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Even if people aren’t sharing their health and fitness data on social media, just gathering the information can be helpful, experts say, especially for weight loss.
Dietitians like Beth Macias of HealthPartners say certain apps can provide valuable feedback about what people consume after just a few days.
“It gives you a very tailored reflection of what you’re eating and ways to make good changes,” she said.
That feedback has led to success for Kirsten Kaufmann of St. Paul, 10 pounds lighter since she started using an iPhone app called Lose It! She said data is helpful even though it’s strictly “between me and my phone.”
“I can see and track my goal,” said Kaufmann, 49. “It makes me very conscious of what I actually put in my mouth.”
Studies out of the University of South Carolina and Northwestern University both cited accountability as a key reason why social media and apps can further weight loss.
Still, it’s hard to say how many people are actually using the millions of health and fitness apps that have been downloaded. About half of the people who track their health and fitness told Pew they do so informally in their heads. One-third said they use pen and paper.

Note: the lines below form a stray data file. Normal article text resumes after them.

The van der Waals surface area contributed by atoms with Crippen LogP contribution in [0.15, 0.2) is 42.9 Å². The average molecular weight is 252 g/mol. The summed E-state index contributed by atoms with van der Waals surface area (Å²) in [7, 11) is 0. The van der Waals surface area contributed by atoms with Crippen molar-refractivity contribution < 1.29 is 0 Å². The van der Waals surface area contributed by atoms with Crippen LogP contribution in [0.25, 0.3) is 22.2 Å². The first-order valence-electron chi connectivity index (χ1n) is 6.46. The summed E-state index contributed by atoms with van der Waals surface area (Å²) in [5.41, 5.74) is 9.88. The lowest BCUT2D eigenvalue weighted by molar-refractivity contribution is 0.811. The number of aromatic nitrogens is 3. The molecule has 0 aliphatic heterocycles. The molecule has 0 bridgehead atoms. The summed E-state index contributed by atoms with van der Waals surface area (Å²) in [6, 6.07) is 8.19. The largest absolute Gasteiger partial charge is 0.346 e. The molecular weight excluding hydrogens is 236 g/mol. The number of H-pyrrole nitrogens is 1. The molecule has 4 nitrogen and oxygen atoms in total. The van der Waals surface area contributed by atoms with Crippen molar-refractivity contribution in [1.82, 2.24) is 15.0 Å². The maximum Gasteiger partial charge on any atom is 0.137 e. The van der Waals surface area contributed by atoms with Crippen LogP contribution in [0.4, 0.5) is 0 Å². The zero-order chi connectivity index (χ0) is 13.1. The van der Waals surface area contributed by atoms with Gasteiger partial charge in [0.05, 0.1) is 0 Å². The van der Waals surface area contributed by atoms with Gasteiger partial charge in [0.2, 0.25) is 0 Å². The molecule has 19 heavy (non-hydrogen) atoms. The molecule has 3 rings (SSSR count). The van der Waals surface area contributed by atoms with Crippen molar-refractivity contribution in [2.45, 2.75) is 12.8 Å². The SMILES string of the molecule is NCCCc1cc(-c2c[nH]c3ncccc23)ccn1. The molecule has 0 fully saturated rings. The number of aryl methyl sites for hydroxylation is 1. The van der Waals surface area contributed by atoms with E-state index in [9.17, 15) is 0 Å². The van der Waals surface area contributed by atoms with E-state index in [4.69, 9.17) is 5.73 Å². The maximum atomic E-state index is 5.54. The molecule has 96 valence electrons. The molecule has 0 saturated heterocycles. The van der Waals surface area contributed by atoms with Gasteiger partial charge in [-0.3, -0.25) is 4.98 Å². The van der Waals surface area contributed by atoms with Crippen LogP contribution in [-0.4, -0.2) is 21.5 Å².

But Dr. Peter Eckman, a cardiologist at the University of Minnesota, said these apps can sometimes offer people the help they need.
One of Eckman’s heart transplant patients has been walking enthusiastically during his recovery because he found a social “walk to the moon” challenge online. The patient tracks his steps with a pedometer app on his smartphone and enters them online toward the collective goal of more than 477 million steps.
“The social part of this, for him, has really been critical,” Eckman said. “It’s another arrow in the quiver of ways to motivate people and help people maintain motivation themselves.”
Katie Humphrey • 612-673-4758